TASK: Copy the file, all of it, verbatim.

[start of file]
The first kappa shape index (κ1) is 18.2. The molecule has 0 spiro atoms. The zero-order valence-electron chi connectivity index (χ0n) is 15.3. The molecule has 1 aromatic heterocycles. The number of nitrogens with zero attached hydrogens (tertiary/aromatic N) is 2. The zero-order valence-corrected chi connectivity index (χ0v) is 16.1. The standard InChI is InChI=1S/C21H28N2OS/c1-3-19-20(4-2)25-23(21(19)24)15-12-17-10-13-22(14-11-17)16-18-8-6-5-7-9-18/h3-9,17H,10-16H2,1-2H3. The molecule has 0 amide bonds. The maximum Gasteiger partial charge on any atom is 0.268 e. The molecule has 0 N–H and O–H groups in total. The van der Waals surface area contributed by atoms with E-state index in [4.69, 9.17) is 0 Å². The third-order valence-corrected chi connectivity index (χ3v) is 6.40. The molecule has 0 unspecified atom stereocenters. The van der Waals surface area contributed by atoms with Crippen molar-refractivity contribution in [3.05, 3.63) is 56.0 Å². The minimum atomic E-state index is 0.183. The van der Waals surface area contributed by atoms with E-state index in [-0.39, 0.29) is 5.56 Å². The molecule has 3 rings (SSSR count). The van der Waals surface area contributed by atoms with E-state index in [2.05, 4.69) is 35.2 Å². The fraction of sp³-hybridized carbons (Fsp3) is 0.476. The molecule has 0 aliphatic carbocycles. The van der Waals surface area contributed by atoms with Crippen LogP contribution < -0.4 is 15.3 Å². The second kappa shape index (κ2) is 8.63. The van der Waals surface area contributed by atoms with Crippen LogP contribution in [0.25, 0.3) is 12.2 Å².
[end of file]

The first kappa shape index (κ1) is 18.2. The molecule has 0 spiro atoms. The zero-order valence-electron chi connectivity index (χ0n) is 15.3. The molecule has 1 aromatic heterocycles. The number of nitrogens with zero attached hydrogens (tertiary/aromatic N) is 2. The zero-order valence-corrected chi connectivity index (χ0v) is 16.1. The standard InChI is InChI=1S/C21H28N2OS/c1-3-19-20(4-2)25-23(21(19)24)15-12-17-10-13-22(14-11-17)16-18-8-6-5-7-9-18/h3-9,17H,10-16H2,1-2H3. The molecule has 0 amide bonds. The maximum Gasteiger partial charge on any atom is 0.268 e. The molecule has 0 N–H and O–H groups in total. The van der Waals surface area contributed by atoms with E-state index in [4.69, 9.17) is 0 Å². The third-order valence-corrected chi connectivity index (χ3v) is 6.40. The molecule has 0 unspecified atom stereocenters. The van der Waals surface area contributed by atoms with Crippen molar-refractivity contribution in [3.05, 3.63) is 56.0 Å². The minimum atomic E-state index is 0.183. The van der Waals surface area contributed by atoms with E-state index in [-0.39, 0.29) is 5.56 Å². The molecule has 3 rings (SSSR count). The van der Waals surface area contributed by atoms with E-state index in [2.05, 4.69) is 35.2 Å². The fraction of sp³-hybridized carbons (Fsp3) is 0.476. The molecule has 0 aliphatic carbocycles. The van der Waals surface area contributed by atoms with Crippen LogP contribution < -0.4 is 15.3 Å². The second kappa shape index (κ2) is 8.63. The van der Waals surface area contributed by atoms with Crippen LogP contribution in [0.25, 0.3) is 12.2 Å².